Hidden away in a file in the Desmond Bagley collection (held at the Howard Gotlieb Archival Research Center in Boston USA) is a rare example of how the author selected the names for the characters in one of his novels, providing us with a fascinating insight into the author’s modus operandi.
In June 1968 Bagley had been asked by Robert Clark of the Associated British Picture Corporation (ABPC) to write on the specific topic of heroin smuggling, with the view to a film being produced from the published novel. At some time during the next two months the author took inspiration for his characters names from an unlikely source; a 1968 programme for the Northcott Theatre in Exeter, Devon.
The theatre, situated on the Streatham Campus of the University of Exeter, had opened the previous year, in 1967. Their magazine programme V included a piece on The Bastard King, a documentary drama written by Jack Emery, performed by The Northcott Theatre Company from 9th July to 10th August 1968.
The drama, set thirty-four years after the English Civil War, told the story of the James Scott, the 1st Duke of Monmouth, Protestant and illegitimate son of Charles II, and his attempt to overthrow James II, the Duke of York and the last Roman Catholic monarch of England, Ireland and Scotland. It dramatised Monmouth’s early hopes of a Protestant crown through the failed Monmouth Rebellion of 1685 to the subsequent trials of Monmouth’s supporters by Judge Jeffreys, which became known as The Bloody Assizes. Of the rebels, 320 were condemned to death and around 800 were sentenced to be transported to the West Indies.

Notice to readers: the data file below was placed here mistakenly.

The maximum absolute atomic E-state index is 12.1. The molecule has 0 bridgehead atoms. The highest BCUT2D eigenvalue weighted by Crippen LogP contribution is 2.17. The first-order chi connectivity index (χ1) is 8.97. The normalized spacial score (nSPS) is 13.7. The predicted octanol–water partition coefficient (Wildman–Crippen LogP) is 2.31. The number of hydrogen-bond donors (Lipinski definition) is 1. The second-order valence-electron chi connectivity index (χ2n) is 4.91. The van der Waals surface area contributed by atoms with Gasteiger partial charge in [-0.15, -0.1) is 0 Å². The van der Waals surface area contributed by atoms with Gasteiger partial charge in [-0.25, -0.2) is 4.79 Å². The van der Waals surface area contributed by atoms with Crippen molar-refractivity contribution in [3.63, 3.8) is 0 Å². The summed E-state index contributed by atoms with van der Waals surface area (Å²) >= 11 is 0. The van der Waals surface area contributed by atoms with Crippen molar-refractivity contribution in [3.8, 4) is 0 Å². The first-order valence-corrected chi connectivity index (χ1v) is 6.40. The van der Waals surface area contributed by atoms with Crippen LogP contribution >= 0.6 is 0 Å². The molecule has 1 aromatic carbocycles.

Emery’s drama was based on eye-witness accounts, contemporary reports, official documents, letters and reported speeches of the characters involved. The actors improvisation and staging was directed by Terry Palmer. Filmed at the theatre from first rehearsal to first night by the BBC the drama, and story of its stage production, aired on BBC One the following year on 4th April 1969.
Reproduced on pages twelve and thirteen of the Northcott Theatre programme was a list of names of the rebels that were executed, together with the names of those which were respited until further orders. It was from this list that Bagley selected the names of his characters for his novel The Spoilers.
Due to the profession of the lead character, and concerned not to cause any offence to any particular individual in the medical profession, Bagley decided to take care when choosing the names of his cast. All of the names of the English and American characters were drawn from this list with an exception being Metcalfe, who had appeared in the author’s first novel The Golden Keel.
Bagley’s programme had been annotated with small x’s, marked alongside the following names: Robert Matchet; Andrew Tozier; Benjamin Hewling; Percy Morrin; John Follet; Benjamin Bryan; John White; James Pomray; George Speering; Elias Stephens; Daniel Parker; Edward Lane; Robert Hellier; John Ipsley; Nicholas Betts; Samuel Walden; William Lowrey; John Hutchins; Nicholas Warren; and John Eastman.
Of the other characters in the novel, President Ahmed Hassan al-Bakr of Iraq, Mullah Mustapha Barzani and Abd al-Rahman al-Bazzaz were genuine individuals, though both Sheikh Fahrwaz and Ahmed were fictional creations.